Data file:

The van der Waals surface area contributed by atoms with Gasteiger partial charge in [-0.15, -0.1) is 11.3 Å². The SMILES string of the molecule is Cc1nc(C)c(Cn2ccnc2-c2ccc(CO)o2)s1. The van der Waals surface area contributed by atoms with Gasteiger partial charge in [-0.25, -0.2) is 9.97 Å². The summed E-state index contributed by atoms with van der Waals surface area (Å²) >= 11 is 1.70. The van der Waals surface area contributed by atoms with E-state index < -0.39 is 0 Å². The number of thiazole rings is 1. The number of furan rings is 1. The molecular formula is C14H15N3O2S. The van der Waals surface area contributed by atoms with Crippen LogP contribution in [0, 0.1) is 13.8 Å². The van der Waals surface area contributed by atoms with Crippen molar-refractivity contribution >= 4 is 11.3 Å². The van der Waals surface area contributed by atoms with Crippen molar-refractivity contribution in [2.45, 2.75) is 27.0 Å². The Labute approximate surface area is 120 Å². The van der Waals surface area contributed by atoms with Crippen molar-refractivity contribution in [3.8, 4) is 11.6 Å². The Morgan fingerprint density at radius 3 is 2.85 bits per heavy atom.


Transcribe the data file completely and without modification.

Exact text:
The van der Waals surface area contributed by atoms with Gasteiger partial charge in [-0.15, -0.1) is 11.3 Å². The SMILES string of the molecule is Cc1nc(C)c(Cn2ccnc2-c2ccc(CO)o2)s1. The van der Waals surface area contributed by atoms with Gasteiger partial charge in [-0.25, -0.2) is 9.97 Å². The summed E-state index contributed by atoms with van der Waals surface area (Å²) >= 11 is 1.70. The van der Waals surface area contributed by atoms with E-state index < -0.39 is 0 Å². The number of thiazole rings is 1. The number of furan rings is 1. The molecular formula is C14H15N3O2S. The van der Waals surface area contributed by atoms with Crippen LogP contribution in [0, 0.1) is 13.8 Å². The van der Waals surface area contributed by atoms with Crippen molar-refractivity contribution >= 4 is 11.3 Å². The van der Waals surface area contributed by atoms with Crippen molar-refractivity contribution in [2.45, 2.75) is 27.0 Å². The Labute approximate surface area is 120 Å². The van der Waals surface area contributed by atoms with Crippen molar-refractivity contribution in [3.8, 4) is 11.6 Å². The Morgan fingerprint density at radius 3 is 2.85 bits per heavy atom.